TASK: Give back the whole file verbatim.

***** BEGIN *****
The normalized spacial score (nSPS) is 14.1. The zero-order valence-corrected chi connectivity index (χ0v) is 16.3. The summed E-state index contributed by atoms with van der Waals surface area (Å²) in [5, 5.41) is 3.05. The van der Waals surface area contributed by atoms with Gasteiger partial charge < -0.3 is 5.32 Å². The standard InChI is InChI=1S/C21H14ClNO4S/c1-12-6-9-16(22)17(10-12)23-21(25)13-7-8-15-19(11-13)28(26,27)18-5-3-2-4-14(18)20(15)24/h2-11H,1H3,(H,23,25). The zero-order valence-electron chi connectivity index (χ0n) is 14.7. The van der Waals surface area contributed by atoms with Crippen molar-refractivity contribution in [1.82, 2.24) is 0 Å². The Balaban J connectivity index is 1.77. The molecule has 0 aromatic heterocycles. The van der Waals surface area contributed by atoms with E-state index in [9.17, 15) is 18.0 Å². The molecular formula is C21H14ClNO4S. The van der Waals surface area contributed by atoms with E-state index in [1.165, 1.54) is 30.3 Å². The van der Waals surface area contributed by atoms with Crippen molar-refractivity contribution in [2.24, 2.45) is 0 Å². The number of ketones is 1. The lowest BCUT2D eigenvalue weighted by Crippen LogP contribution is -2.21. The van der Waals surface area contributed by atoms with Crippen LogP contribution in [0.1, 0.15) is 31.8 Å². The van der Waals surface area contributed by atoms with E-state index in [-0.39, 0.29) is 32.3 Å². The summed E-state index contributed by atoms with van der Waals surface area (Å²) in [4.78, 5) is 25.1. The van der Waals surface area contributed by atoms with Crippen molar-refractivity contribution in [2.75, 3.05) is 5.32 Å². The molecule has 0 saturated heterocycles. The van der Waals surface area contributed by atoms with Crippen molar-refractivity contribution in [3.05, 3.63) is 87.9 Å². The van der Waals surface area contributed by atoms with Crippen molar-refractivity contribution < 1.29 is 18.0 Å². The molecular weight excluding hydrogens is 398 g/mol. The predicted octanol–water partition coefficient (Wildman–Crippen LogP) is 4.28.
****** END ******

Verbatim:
The normalized spacial score (nSPS) is 14.1. The zero-order valence-corrected chi connectivity index (χ0v) is 16.3. The summed E-state index contributed by atoms with van der Waals surface area (Å²) in [5, 5.41) is 3.05. The van der Waals surface area contributed by atoms with Gasteiger partial charge < -0.3 is 5.32 Å². The standard InChI is InChI=1S/C21H14ClNO4S/c1-12-6-9-16(22)17(10-12)23-21(25)13-7-8-15-19(11-13)28(26,27)18-5-3-2-4-14(18)20(15)24/h2-11H,1H3,(H,23,25). The zero-order valence-electron chi connectivity index (χ0n) is 14.7. The van der Waals surface area contributed by atoms with Crippen molar-refractivity contribution in [1.82, 2.24) is 0 Å². The Balaban J connectivity index is 1.77. The molecule has 0 aromatic heterocycles. The van der Waals surface area contributed by atoms with E-state index in [9.17, 15) is 18.0 Å². The molecular formula is C21H14ClNO4S. The van der Waals surface area contributed by atoms with E-state index in [1.165, 1.54) is 30.3 Å². The van der Waals surface area contributed by atoms with Crippen molar-refractivity contribution in [2.24, 2.45) is 0 Å². The number of ketones is 1. The lowest BCUT2D eigenvalue weighted by Crippen LogP contribution is -2.21. The van der Waals surface area contributed by atoms with Crippen LogP contribution in [0.1, 0.15) is 31.8 Å². The van der Waals surface area contributed by atoms with E-state index in [-0.39, 0.29) is 32.3 Å². The summed E-state index contributed by atoms with van der Waals surface area (Å²) in [4.78, 5) is 25.1. The van der Waals surface area contributed by atoms with Crippen molar-refractivity contribution in [2.75, 3.05) is 5.32 Å². The molecule has 0 saturated heterocycles. The van der Waals surface area contributed by atoms with Crippen molar-refractivity contribution in [3.05, 3.63) is 87.9 Å². The van der Waals surface area contributed by atoms with Crippen molar-refractivity contribution < 1.29 is 18.0 Å². The molecular weight excluding hydrogens is 398 g/mol. The predicted octanol–water partition coefficient (Wildman–Crippen LogP) is 4.28.